...I'm finally into the rewrite of the novel fondly known as 'Maureen'. The first draft of this was young adult; but something bugged me about that and it turns out that Maureen was actually grown-up the whole time - well, at least on the outside. How she becomes adult on the inside is kind of the point of the novel, along with a bit of a murder mystery.
It's also going wholeheartedly into dialect, well, not to an incomprehensible level, but I've learned from some of my recent reading, that, yanno, it's OK to write the language that I heard around me throughout my childhood. As a Scot, I have the right, and hopefully the ability, to do that. I have a slight concern that it might be a turn off for some readers, but I'm not going completely Irvine Welsh and I'm doing very little phonetic representation. I loathe people who write dialect as 'Ah canna do verrrry much the day.' We're not idiots in Scotland. We're perfectly capable of realising that although we may pronounce 'I' as 'Ah', that's not how it's written, also the rolled 'r's are completely normal to us and not something to be remarked upon (we're sorry for those of you that can't say the 'r' and the 'ch' sounds, you poor dears). I'm trying to show the dialect via the vocabulary and the rhythm; with a minimum of phonetic representation and no 'och aye the noos'.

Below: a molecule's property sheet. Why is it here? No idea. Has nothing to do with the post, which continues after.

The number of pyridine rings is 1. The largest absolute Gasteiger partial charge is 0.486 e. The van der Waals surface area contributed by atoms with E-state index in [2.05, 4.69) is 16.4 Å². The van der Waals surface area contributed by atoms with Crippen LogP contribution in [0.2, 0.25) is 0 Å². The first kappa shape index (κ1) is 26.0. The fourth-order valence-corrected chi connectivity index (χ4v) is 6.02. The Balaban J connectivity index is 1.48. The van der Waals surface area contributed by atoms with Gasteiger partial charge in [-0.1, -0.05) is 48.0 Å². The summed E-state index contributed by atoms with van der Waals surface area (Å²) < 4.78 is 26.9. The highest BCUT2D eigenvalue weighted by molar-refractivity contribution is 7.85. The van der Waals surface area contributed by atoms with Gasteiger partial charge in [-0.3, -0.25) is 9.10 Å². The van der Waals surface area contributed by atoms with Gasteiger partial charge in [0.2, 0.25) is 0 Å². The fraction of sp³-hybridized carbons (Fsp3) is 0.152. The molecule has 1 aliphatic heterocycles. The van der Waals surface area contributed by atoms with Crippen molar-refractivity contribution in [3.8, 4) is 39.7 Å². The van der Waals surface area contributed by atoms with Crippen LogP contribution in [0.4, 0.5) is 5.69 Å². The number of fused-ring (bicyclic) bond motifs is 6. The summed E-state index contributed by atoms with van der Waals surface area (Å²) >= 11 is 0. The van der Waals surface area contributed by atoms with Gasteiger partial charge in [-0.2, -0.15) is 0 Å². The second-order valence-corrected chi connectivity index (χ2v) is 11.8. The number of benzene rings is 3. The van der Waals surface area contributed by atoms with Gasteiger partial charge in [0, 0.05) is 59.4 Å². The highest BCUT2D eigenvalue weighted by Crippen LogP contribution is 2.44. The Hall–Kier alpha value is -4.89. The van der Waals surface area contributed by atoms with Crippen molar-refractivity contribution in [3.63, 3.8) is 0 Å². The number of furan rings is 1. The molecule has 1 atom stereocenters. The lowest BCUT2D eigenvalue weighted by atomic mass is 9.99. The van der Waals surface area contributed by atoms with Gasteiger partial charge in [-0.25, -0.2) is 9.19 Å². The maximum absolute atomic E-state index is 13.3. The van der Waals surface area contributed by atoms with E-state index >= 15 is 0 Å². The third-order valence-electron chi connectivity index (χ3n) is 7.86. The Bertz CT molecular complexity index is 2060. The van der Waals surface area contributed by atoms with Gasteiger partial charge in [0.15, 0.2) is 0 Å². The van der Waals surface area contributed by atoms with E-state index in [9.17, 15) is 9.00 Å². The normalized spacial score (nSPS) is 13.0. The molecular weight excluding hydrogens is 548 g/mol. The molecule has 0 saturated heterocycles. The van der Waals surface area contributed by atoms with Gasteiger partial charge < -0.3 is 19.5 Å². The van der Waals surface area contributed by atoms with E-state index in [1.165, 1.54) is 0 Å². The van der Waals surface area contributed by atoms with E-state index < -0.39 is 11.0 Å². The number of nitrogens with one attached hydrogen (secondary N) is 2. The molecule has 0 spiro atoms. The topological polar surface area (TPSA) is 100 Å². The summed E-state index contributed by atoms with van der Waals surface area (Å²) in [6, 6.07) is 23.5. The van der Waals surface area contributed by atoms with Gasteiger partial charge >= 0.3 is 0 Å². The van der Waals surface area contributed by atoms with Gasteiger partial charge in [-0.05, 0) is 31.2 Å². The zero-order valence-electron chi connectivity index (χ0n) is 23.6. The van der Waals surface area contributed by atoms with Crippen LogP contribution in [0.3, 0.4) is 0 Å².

Interestingly, writing and thinking in my home tongue is bringing it out of my mouth too, and I think there's been a marked increase in the strength of my accent in the last week or so, not to mention some new words for the kid koalas to learn. Ah, the multicultural life.